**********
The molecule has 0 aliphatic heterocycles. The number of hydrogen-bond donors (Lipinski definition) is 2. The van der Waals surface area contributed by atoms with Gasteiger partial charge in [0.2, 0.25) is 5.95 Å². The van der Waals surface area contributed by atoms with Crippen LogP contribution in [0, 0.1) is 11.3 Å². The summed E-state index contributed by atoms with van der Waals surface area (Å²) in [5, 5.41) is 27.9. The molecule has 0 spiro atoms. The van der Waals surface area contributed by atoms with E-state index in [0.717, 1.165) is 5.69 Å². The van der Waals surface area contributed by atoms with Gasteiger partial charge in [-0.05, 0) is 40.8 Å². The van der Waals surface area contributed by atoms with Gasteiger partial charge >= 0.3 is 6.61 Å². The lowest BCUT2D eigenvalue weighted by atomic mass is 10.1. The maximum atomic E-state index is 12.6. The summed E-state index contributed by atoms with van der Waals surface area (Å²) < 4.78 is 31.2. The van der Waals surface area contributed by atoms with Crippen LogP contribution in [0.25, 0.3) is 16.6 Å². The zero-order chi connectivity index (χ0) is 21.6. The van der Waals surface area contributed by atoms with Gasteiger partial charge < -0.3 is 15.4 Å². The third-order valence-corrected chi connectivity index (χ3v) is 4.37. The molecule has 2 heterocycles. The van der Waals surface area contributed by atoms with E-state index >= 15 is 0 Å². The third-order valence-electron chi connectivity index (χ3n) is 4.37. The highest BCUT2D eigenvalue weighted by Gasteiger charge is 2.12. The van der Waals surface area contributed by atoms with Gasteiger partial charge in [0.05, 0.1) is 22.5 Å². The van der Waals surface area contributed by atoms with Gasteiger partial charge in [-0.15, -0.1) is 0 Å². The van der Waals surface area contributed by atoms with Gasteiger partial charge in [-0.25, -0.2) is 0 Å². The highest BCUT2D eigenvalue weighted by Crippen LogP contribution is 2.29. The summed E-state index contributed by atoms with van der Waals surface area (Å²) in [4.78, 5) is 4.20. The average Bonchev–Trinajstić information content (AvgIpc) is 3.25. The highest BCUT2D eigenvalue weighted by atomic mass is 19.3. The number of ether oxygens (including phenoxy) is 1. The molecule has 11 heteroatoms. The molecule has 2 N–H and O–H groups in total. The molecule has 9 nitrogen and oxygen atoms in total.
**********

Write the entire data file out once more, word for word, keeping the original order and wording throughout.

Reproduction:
The molecule has 0 aliphatic heterocycles. The number of hydrogen-bond donors (Lipinski definition) is 2. The van der Waals surface area contributed by atoms with Gasteiger partial charge in [0.2, 0.25) is 5.95 Å². The van der Waals surface area contributed by atoms with Crippen LogP contribution in [0, 0.1) is 11.3 Å². The summed E-state index contributed by atoms with van der Waals surface area (Å²) in [5, 5.41) is 27.9. The molecule has 0 spiro atoms. The van der Waals surface area contributed by atoms with E-state index in [0.717, 1.165) is 5.69 Å². The van der Waals surface area contributed by atoms with Gasteiger partial charge in [-0.05, 0) is 40.8 Å². The van der Waals surface area contributed by atoms with Gasteiger partial charge >= 0.3 is 6.61 Å². The lowest BCUT2D eigenvalue weighted by atomic mass is 10.1. The maximum atomic E-state index is 12.6. The summed E-state index contributed by atoms with van der Waals surface area (Å²) < 4.78 is 31.2. The van der Waals surface area contributed by atoms with Crippen LogP contribution in [0.25, 0.3) is 16.6 Å². The zero-order chi connectivity index (χ0) is 21.6. The van der Waals surface area contributed by atoms with Gasteiger partial charge < -0.3 is 15.4 Å². The third-order valence-corrected chi connectivity index (χ3v) is 4.37. The molecule has 2 heterocycles. The van der Waals surface area contributed by atoms with E-state index >= 15 is 0 Å². The third-order valence-electron chi connectivity index (χ3n) is 4.37. The highest BCUT2D eigenvalue weighted by Gasteiger charge is 2.12. The van der Waals surface area contributed by atoms with Gasteiger partial charge in [0.05, 0.1) is 22.5 Å². The van der Waals surface area contributed by atoms with Gasteiger partial charge in [-0.15, -0.1) is 0 Å². The van der Waals surface area contributed by atoms with Gasteiger partial charge in [-0.25, -0.2) is 0 Å². The highest BCUT2D eigenvalue weighted by Crippen LogP contribution is 2.29. The summed E-state index contributed by atoms with van der Waals surface area (Å²) in [4.78, 5) is 4.20. The average Bonchev–Trinajstić information content (AvgIpc) is 3.25. The highest BCUT2D eigenvalue weighted by atomic mass is 19.3. The number of ether oxygens (including phenoxy) is 1. The molecule has 11 heteroatoms. The molecule has 2 N–H and O–H groups in total. The molecule has 9 nitrogen and oxygen atoms in total.